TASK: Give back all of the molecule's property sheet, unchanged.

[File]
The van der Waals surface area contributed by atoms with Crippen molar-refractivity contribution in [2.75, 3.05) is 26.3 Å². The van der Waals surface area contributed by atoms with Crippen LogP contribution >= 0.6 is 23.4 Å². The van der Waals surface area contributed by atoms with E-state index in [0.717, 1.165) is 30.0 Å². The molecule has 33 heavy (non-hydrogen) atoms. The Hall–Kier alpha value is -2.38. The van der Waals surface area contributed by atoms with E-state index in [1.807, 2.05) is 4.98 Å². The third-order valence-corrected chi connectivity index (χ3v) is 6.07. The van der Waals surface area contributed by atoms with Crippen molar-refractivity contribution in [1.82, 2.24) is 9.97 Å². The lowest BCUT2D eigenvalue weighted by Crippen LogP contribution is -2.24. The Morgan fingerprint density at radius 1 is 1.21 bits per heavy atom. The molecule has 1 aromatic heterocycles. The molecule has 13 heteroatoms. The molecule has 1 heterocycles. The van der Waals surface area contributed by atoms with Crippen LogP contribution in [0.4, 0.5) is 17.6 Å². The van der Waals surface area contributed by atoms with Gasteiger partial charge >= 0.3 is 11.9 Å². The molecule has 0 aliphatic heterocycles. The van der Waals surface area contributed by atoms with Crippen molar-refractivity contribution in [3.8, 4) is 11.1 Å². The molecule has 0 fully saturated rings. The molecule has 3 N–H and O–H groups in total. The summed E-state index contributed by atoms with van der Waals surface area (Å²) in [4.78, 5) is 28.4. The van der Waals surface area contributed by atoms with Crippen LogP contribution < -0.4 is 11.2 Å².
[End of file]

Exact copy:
The van der Waals surface area contributed by atoms with Crippen molar-refractivity contribution in [2.75, 3.05) is 26.3 Å². The van der Waals surface area contributed by atoms with Crippen LogP contribution >= 0.6 is 23.4 Å². The van der Waals surface area contributed by atoms with E-state index in [0.717, 1.165) is 30.0 Å². The molecule has 33 heavy (non-hydrogen) atoms. The Hall–Kier alpha value is -2.38. The van der Waals surface area contributed by atoms with E-state index in [1.807, 2.05) is 4.98 Å². The third-order valence-corrected chi connectivity index (χ3v) is 6.07. The van der Waals surface area contributed by atoms with Crippen molar-refractivity contribution in [1.82, 2.24) is 9.97 Å². The lowest BCUT2D eigenvalue weighted by Crippen LogP contribution is -2.24. The Morgan fingerprint density at radius 1 is 1.21 bits per heavy atom. The molecule has 1 aromatic heterocycles. The molecule has 13 heteroatoms. The molecule has 1 heterocycles. The van der Waals surface area contributed by atoms with Crippen LogP contribution in [0.4, 0.5) is 17.6 Å². The van der Waals surface area contributed by atoms with Gasteiger partial charge >= 0.3 is 11.9 Å². The molecule has 0 aliphatic heterocycles. The van der Waals surface area contributed by atoms with Crippen molar-refractivity contribution in [3.8, 4) is 11.1 Å². The molecule has 0 fully saturated rings. The molecule has 3 N–H and O–H groups in total. The summed E-state index contributed by atoms with van der Waals surface area (Å²) in [4.78, 5) is 28.4. The van der Waals surface area contributed by atoms with Crippen LogP contribution < -0.4 is 11.2 Å².